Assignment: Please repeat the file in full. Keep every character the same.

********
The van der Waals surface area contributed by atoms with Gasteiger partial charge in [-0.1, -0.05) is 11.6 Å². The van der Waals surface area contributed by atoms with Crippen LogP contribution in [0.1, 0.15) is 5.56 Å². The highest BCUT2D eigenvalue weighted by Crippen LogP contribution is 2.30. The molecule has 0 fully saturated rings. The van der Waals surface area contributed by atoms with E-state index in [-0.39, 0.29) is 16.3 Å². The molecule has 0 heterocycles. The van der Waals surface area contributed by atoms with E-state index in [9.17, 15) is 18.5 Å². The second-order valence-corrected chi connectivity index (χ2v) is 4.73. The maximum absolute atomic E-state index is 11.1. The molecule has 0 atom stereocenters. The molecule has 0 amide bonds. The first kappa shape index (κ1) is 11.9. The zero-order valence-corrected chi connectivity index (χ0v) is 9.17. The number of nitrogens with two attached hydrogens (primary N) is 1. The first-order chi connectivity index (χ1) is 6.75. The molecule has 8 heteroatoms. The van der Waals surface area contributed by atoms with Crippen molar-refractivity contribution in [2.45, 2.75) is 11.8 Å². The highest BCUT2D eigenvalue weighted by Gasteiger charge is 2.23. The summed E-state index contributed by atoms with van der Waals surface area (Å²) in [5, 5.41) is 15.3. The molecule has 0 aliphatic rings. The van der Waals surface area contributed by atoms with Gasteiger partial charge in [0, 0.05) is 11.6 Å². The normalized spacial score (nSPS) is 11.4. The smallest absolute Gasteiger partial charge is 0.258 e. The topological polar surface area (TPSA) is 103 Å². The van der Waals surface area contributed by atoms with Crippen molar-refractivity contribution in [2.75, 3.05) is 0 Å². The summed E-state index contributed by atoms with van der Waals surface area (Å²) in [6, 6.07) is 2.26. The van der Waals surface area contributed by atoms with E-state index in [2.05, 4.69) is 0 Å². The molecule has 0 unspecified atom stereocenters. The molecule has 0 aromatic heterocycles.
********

The van der Waals surface area contributed by atoms with Gasteiger partial charge in [-0.1, -0.05) is 11.6 Å². The van der Waals surface area contributed by atoms with Crippen LogP contribution in [0.1, 0.15) is 5.56 Å². The highest BCUT2D eigenvalue weighted by Crippen LogP contribution is 2.30. The molecule has 0 fully saturated rings. The van der Waals surface area contributed by atoms with E-state index in [-0.39, 0.29) is 16.3 Å². The molecule has 0 heterocycles. The van der Waals surface area contributed by atoms with E-state index in [9.17, 15) is 18.5 Å². The second-order valence-corrected chi connectivity index (χ2v) is 4.73. The maximum absolute atomic E-state index is 11.1. The molecule has 0 atom stereocenters. The molecule has 0 amide bonds. The first kappa shape index (κ1) is 11.9. The zero-order valence-corrected chi connectivity index (χ0v) is 9.17. The number of nitrogens with two attached hydrogens (primary N) is 1. The first-order chi connectivity index (χ1) is 6.75. The molecule has 8 heteroatoms. The van der Waals surface area contributed by atoms with Crippen molar-refractivity contribution in [2.45, 2.75) is 11.8 Å². The highest BCUT2D eigenvalue weighted by Gasteiger charge is 2.23. The summed E-state index contributed by atoms with van der Waals surface area (Å²) in [5, 5.41) is 15.3. The molecule has 0 aliphatic rings. The van der Waals surface area contributed by atoms with Gasteiger partial charge in [0, 0.05) is 11.6 Å². The normalized spacial score (nSPS) is 11.4. The smallest absolute Gasteiger partial charge is 0.258 e. The topological polar surface area (TPSA) is 103 Å². The van der Waals surface area contributed by atoms with Crippen molar-refractivity contribution in [2.75, 3.05) is 0 Å². The summed E-state index contributed by atoms with van der Waals surface area (Å²) in [6, 6.07) is 2.26. The van der Waals surface area contributed by atoms with E-state index in [2.05, 4.69) is 0 Å². The molecule has 0 unspecified atom stereocenters. The molecule has 0 aromatic heterocycles.